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Accessible Space in “What Kind of Woman”

Accessible Space in “What Kind of Woman”

“You can be a mother and a poet.”

So writes Kate Baer in “Moon Song,” part of her first poetry collection, What Kind of Woman. She effortlessly spans parenting, friendship, love, and how women perceive and are perceived, with stunning imagery. Poems like “Female Candidate” hit home, upending the current moment to examine it.

“I like her but / aggressive tone / it’s not that she / now that I have daughters / if only she would / in that short haircut / nothing against the way she dresses”

The poem “Things Men Say to Me” is a list of exactly that, including “Tell me why you’re so mad about men,” and “Let me tell you all the ways I see a girl like you.”

From “Like a Wife”: “The week before my wedding, my friend’s dad said: just don’t get fat, like other wives do.”

These familiar moments for females almost seem superfluous to encounter in text because they’re so, well, normal. But perhaps Baer is reminding us that a big part of the problem is when they become trite, innocent, forgotten.

Her words on the real experience of marriage are gutting. In “Curveball,” she writes of love stories and seems to question whether an ending means failure, that it wasn’t truly a love story. One of the collection’s most stirring moments:

“When I took you as a husband I did not know the deaths our love would suffer. I did not know the graves of loneliness. Last week when you asked if I ever thought of leaving, I said no, even though what I meant was that I love the feel of your hands in the morning. That even in our darkest hours, I still wait for the sound of your feet at the door.”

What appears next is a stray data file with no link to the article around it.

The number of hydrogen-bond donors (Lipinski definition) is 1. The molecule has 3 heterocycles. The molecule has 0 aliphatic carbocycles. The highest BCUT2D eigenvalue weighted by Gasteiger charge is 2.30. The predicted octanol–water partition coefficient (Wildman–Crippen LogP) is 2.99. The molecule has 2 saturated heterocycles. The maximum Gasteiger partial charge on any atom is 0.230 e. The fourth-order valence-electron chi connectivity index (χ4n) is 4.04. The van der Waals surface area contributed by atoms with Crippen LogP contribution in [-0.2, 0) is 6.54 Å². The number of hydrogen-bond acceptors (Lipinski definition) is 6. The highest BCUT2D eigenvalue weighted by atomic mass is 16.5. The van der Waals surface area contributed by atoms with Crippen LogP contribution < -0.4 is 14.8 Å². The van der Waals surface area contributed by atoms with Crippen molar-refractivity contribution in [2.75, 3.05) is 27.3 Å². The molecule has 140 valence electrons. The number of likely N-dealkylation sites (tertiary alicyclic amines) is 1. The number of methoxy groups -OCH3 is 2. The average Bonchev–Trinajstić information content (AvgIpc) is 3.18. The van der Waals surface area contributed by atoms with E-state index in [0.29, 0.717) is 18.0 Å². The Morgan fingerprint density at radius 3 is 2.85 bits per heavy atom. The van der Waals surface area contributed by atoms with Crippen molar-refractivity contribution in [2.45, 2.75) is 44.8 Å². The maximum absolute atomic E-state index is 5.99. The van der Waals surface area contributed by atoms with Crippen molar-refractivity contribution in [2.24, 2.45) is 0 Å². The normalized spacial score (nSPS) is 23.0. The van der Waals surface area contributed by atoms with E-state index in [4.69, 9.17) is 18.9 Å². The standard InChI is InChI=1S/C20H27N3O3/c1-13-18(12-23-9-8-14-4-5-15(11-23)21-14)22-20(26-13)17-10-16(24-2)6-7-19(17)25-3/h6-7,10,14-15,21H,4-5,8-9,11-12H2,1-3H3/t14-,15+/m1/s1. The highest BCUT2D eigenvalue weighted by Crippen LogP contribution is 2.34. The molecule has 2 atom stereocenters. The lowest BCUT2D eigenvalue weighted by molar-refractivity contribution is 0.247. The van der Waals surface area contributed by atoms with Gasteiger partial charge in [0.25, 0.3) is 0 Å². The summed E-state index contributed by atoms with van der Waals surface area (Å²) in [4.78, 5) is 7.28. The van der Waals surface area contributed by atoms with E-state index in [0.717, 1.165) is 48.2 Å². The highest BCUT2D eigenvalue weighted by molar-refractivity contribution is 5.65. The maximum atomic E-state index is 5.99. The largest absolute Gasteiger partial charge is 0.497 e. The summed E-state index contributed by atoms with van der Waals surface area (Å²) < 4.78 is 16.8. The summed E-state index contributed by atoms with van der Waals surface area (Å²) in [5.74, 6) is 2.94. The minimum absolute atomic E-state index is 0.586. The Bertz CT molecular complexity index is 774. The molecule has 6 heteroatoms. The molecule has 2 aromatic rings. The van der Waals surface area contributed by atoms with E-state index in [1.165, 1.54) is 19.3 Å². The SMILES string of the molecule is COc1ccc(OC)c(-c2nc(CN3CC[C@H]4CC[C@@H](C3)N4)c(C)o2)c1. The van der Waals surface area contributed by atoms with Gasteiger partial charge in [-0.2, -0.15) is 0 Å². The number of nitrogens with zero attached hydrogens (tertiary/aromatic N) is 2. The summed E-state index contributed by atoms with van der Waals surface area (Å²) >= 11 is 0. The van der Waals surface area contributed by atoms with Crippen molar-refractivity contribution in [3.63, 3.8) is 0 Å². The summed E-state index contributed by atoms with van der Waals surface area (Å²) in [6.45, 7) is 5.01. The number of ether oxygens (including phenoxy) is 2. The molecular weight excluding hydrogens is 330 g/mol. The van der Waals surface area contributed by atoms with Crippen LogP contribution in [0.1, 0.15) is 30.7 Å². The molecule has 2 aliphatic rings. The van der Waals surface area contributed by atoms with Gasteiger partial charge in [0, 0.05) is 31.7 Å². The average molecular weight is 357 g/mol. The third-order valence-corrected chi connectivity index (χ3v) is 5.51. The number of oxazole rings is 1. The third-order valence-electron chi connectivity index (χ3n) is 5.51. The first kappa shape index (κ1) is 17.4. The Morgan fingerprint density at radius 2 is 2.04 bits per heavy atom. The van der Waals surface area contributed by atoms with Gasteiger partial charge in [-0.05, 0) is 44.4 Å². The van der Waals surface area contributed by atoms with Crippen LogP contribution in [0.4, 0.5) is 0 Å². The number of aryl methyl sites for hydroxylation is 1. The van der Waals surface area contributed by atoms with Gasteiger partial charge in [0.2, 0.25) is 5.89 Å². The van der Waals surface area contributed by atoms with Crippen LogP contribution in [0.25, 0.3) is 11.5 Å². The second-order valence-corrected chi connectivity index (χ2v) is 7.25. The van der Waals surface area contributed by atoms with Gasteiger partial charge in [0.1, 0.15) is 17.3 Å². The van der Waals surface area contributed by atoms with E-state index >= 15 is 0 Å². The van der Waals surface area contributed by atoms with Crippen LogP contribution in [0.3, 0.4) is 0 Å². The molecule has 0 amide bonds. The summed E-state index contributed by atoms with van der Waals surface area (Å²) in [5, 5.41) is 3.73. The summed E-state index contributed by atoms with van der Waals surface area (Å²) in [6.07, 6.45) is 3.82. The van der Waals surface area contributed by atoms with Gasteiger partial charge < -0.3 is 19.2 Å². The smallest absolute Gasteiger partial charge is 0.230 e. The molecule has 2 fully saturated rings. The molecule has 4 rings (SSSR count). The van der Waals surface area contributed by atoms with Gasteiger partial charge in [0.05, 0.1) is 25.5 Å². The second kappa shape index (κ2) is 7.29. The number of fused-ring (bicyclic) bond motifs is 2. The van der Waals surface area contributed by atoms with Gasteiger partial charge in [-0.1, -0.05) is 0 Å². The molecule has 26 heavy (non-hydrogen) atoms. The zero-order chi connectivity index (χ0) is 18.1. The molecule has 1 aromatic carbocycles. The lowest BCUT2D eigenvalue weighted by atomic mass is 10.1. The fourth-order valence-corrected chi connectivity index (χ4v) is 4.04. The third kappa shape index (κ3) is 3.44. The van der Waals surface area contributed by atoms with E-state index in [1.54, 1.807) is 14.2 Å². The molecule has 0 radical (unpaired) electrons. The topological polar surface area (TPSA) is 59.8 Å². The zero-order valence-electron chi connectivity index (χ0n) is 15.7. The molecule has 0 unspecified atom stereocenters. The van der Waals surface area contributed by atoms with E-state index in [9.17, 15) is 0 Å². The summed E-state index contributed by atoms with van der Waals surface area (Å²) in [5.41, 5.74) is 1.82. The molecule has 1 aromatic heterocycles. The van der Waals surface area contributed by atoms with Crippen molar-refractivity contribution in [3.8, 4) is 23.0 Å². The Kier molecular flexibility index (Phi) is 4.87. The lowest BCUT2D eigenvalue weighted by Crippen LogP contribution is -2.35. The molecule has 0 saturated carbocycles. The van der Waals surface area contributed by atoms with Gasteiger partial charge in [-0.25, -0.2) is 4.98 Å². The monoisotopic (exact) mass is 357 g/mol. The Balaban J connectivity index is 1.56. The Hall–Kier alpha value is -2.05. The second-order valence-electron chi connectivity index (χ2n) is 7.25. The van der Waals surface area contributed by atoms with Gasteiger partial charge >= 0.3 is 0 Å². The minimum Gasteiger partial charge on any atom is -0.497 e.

But Baer does something else remarkable. She leaves room, creates space. With each chuckle and eureka moment she so stunningly delivers to women readers, she creates an accessible place where we can accept our realities, however dark they may be. Even poetry skeptics can devour these poems.

“Interview with Self”:

Can I have it all?
Can I have it all?
Can I have it all?

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And even with all the obstacles and men exhaustion and expectations and self-consciousness, Baer seems hopeful and forward-moving. Wash your hands and keep going. Yes, reality is bad, but there are generations of women to come who will be just as strong, just as burdened, but just as willing to act and prove and change.

Baer’s last poem in What Kind of Women,“For My Daughter on a Bad Day,” may support the notion that we can live hopefully while still not turning a blind eye to challenging truths, however small, that we have inherited and will pass along.

“There is no remedy for a bad haircut or ruined love like time. Even when death is coming, even when the filth rises in the back of your throat – this is not the worst of it. And if it is? Listen for the catbird calling. No matter the wreckage, they still sing for you.”

This powerhouse debut appears at a time when many of us may need reminders of our strength.

What Kind of Woman
By Kate Baer
Harper Perennial
Published November 10, 2020

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